The Wisdom of Israel, by Edwin Collins, , at sacred-texts.com
"Let thy garments always be white, and let not oil be wanting for thine head." "Doth, then, the Scripture care about white garments, and oil for the hair?" asks Rabbi Jochanan ben Zachai. "For have not the heathen plenty of white garments and many oils for anointing the head?"
[paragraph continues] Behold the Scripture speaks, in figurative language, of the commandments: of religious duties and good works, and of the Torah. Rabbi Judah, the Prince, likened it to a certain king who made a banquet and invited travellers and strangers to it. He sent word to them: "Wash ye, make ye clean and anoint yourselves, and wash your clothes and prepare yourselves for the banquet of the king." But he did not appoint a time. Then the prudent among them made themselves ready and waited at the entrance of the palace. They said: "In the palace of the king nothing will be wanting, and there need be no signs of preparation, but the feast may be ready at any time." The stupid among them did not prepare themselves. They said: "There cannot be a great banquet without much stir and trouble and gathering together of stores and provisions. We need not disturb ourselves until we see signs of preparation at the palace." And they joined themselves with their fellows, and thought only of their common and everyday interests, and took no thought of the word of the king. And the plasterer went to his plastering and the potter to his clay, and those working with pitch and tar, and at other dirty trades, went on with their ordinary occupations.
Suddenly came the word of the king: "Let all come to the banquet!" And the servants of the king hastened them, and pressed them to come at the bidding of the king. Then those that had prepared themselves, came in their honour and their glory, and those that had not prepared themselves, came in their pollution and uncleanliness. And the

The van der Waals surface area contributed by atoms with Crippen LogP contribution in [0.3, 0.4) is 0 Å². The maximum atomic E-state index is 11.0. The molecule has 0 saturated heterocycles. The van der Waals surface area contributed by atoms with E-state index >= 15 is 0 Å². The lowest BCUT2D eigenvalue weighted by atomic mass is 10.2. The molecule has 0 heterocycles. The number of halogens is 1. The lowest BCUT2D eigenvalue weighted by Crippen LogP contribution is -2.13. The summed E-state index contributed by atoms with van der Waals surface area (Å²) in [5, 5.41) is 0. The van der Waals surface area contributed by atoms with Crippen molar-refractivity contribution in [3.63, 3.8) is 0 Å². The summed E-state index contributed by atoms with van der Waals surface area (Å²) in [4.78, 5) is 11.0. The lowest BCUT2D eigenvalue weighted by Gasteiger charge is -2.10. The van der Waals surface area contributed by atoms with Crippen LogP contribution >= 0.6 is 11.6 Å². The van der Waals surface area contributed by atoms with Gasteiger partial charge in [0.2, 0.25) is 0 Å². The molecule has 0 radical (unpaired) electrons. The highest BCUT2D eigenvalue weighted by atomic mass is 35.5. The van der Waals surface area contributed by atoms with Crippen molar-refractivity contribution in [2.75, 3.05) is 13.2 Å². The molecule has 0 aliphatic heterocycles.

king rejoiced over the wise that had done according to his bidding, and who, moreover, had honoured the royal palace; and he was angry with those who had taken no heed of his word, and who had polluted his royal palace with all the uncleanliness that clung about their garments, and who had treated it with contempt.
Then said the king: "Those that have prepared themselves for my presence, and were ready when I called, shall come and feast at the royal table, and those that did not prepare themselves shall not eat at the banquet." They thought perhaps they might depart, but the king replied: "No, but those shall recline at the banquet and eat and drink, while these stand upon their feet, and are smitten, and look on, distressed." Thus of the life to come, this is what Isaiah says (lxv. 13): "My servants shall eat and you shall be hungry." It is said, in the name of Rabbi Meir, that also the unprepared were allowed to sit at the table of the king, but not allowed to eat and drink, and their suffering was infinitely greater than if they had been made to stand. For they who stand and do not eat and drink are only like waiters and attendants, but those who sit at the board and are not treated as guests are shamed and disgraced.
And this is a truer picture of the life to come as indicated by the prophet Malachi (iii. 18): "Then shall ye return and discern between the righteous and the wicked, between him that serveth God and him that serveth him not." Let thy garments always be white in sinlessness, and let the ointment of good deeds and holiness be never lacking for thy head. . . There is an old traditional
saying transmitted by the sages of the Mishnah, "Return to God in repentance, one day before thy death." His disciples asked Rabbi Eliezar "But how is a man to know the day of his death, so that he may become penitent?"
"That is just the point," explained the Rabbi. "Repent to-day; to-morrow you may die."
A man should be found turning from sin to God every day of his life, therefore, it is said, let thy garments at all times be white.